The mummy spider mates for several weeks treats youngsters

Her mother treats her for a few weeks with milk that has four times the cow's protein. Yet this mother is not a mammal. It's a bouncy spider with eight legs and a taste for the fruit of the fly.

We have named the mammals themselves after the mammary glands. Still, other animals, from tsetse to pigeons, exclude their own milk versions for their children. Newly Discovered Nursing in Toxeus magnus may be the most mammalian of all, suggests a research team from China in November Science.

Biologists have recognized T. magnus as a species since 1933, but the little spider's maternal habit was easily omitted. Spiders hunt animals like fruit flies and retreat into a small nest, perhaps attached to a leaf to raise a family.

Study co-author Zhanqi Chen of the Chinese Academy of Sciences in Menglunzhen, who studies spider behavior, noticed several T. magnus share the nest in 2012 and wonder if the species has some extended parental care. It was another five years before he saw the nursing behavior when in 2017 the mummy's arm was able to see the spider web.

WITH T. magnus the female under the microscope, a soft toe on the underside of the abdomen, pushes a tiny bead of white fluid from the folds called the epigastric groove, scientists say. For the first week or so after hatching the spider eggs, Mom leaves the milk drops around the nest to crack the young dots. Then the nurses turn more mammals and the little ones cling to their mother's body.

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How can the songwriter be entertained by the evolutionary physiologist Wendy Hood of Auburn University in Alabama, who is studying lactation. In platypus and echidna, also known as barbed ant, women do not have nipples. Infants get milk coming from the mammary glands to the surface of the skin "much like sweat glands," he says. In most mammals, however, the child rather than licking, releasing milk into the mouth.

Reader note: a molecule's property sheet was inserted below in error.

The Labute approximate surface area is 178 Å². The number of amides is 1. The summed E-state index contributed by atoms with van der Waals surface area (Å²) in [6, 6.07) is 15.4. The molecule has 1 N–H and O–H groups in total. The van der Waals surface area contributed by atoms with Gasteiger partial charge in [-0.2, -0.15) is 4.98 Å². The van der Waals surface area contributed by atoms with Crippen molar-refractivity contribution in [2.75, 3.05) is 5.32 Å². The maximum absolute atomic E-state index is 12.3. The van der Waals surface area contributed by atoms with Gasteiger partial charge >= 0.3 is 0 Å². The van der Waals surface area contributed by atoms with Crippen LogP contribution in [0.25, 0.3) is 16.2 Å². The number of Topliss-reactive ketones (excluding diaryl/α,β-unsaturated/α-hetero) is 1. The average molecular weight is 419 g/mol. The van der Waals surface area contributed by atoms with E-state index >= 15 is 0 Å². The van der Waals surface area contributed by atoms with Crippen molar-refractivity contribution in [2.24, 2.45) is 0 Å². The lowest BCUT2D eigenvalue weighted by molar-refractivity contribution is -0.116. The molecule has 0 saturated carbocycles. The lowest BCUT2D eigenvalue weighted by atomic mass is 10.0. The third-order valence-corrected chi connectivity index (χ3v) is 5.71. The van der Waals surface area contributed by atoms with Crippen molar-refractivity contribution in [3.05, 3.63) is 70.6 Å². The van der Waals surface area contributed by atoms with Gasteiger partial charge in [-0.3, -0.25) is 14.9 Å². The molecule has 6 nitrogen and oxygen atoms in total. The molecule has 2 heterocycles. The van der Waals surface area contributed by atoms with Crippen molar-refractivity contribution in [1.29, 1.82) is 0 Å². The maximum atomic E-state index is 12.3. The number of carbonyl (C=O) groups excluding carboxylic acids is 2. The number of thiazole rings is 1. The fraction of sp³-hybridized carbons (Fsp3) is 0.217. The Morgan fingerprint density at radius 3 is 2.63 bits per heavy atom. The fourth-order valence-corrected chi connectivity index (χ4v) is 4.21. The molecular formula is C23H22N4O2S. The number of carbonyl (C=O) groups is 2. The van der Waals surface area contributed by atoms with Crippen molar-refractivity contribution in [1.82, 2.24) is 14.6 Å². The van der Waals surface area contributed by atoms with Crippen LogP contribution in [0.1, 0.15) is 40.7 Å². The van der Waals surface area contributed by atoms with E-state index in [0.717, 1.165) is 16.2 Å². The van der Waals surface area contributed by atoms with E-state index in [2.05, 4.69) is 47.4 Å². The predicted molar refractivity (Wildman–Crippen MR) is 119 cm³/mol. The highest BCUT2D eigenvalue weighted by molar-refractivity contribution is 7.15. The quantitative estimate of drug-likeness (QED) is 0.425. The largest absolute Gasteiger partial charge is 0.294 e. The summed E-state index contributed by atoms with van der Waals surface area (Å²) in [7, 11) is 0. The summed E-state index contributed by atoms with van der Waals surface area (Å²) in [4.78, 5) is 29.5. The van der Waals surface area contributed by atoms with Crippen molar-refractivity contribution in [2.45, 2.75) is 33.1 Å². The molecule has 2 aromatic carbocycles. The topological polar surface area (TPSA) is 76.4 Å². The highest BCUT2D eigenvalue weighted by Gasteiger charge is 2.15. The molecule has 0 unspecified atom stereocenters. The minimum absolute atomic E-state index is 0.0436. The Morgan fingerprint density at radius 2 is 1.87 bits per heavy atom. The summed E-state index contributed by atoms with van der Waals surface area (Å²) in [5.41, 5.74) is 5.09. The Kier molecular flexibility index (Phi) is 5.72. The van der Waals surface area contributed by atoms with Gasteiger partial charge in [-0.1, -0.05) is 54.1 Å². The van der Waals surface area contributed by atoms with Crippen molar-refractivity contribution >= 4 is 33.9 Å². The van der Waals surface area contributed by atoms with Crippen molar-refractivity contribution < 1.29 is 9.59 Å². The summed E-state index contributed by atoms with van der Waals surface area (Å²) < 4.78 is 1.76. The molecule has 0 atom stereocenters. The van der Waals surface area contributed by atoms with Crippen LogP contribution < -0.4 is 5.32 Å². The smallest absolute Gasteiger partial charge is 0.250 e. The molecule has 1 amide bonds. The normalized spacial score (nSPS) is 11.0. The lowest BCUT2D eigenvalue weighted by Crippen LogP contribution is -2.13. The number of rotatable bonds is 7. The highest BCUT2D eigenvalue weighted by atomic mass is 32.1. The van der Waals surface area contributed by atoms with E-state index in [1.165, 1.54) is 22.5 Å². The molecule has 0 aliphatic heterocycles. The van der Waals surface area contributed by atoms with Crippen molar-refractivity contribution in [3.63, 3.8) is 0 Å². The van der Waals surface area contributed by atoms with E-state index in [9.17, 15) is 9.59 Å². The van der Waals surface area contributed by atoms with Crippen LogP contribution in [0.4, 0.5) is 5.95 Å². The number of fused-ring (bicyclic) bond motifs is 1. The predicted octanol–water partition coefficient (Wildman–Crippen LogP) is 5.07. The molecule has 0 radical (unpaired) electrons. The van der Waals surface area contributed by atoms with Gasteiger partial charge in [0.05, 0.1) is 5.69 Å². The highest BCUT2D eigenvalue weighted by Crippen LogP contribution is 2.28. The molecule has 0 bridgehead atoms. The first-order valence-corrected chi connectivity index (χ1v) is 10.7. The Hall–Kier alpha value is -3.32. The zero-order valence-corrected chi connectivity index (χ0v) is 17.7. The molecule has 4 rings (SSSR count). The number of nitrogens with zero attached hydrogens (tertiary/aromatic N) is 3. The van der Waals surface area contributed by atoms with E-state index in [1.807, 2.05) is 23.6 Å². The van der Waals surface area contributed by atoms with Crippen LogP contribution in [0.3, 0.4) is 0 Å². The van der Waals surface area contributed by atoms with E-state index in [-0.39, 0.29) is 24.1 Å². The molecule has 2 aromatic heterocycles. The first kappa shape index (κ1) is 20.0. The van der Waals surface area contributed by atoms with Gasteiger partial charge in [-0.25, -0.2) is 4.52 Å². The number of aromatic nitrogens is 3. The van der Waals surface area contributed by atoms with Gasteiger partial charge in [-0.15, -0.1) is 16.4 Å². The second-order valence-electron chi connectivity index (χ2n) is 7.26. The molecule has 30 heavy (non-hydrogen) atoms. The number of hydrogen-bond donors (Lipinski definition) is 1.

Nutrition packed in spider milk has basic components known in mammalian milk: about 2 milligrams of sugar per milliliter of milk, 5 milligrams of fat and 124 milligrams of protein. That's all that spiderlings get in the first 20 days of their life, researchers report. In nests in the laboratory, mothers occasionally hunted fruit flies provided by scientists, but they never came home from prey to feed their offspring.

After 20 days, the spiders started to grow on their own, but also treated for almost three weeks. With this combined diet, 76 percent of the youngsters survived in laboratory nests. But when the scientists closed an epicureal mum with a correction liquid, once the spiders hatched, they died about in 10 days.

The scientists were also wondering if milk had a significant impact when the youngsters started to hunt. Oh yes. The loss of these older spiders by firming the mum's lattice on day 20 has reduced the survival rate to about 50 percent, researchers say.

With such extensive care from mother, T. magnus spiders eventually share the nest for an unusually long time in the predominantly lonely, ferocious world of spiders, says behavioral arachnologist Linda Rayor of Cornell University. Only about 120 of nearly 48,000 known spider species are known to tolerate society, including siblings, for more than three weeks. And only about 30 of them live a lifetime of social life. So an example of spiders who share a nest for 40 days, says Rayor, is "a big problem."

Time of food female Toxeus magnus Spiders who come from tropical and subtropical regions of Asia produce milk that feeds their youngsters for weeks, even after the spiders have started hunting themselves. Here are 1-week-old juvenile nurses in the area of ​​her mother's belly where milk is available.

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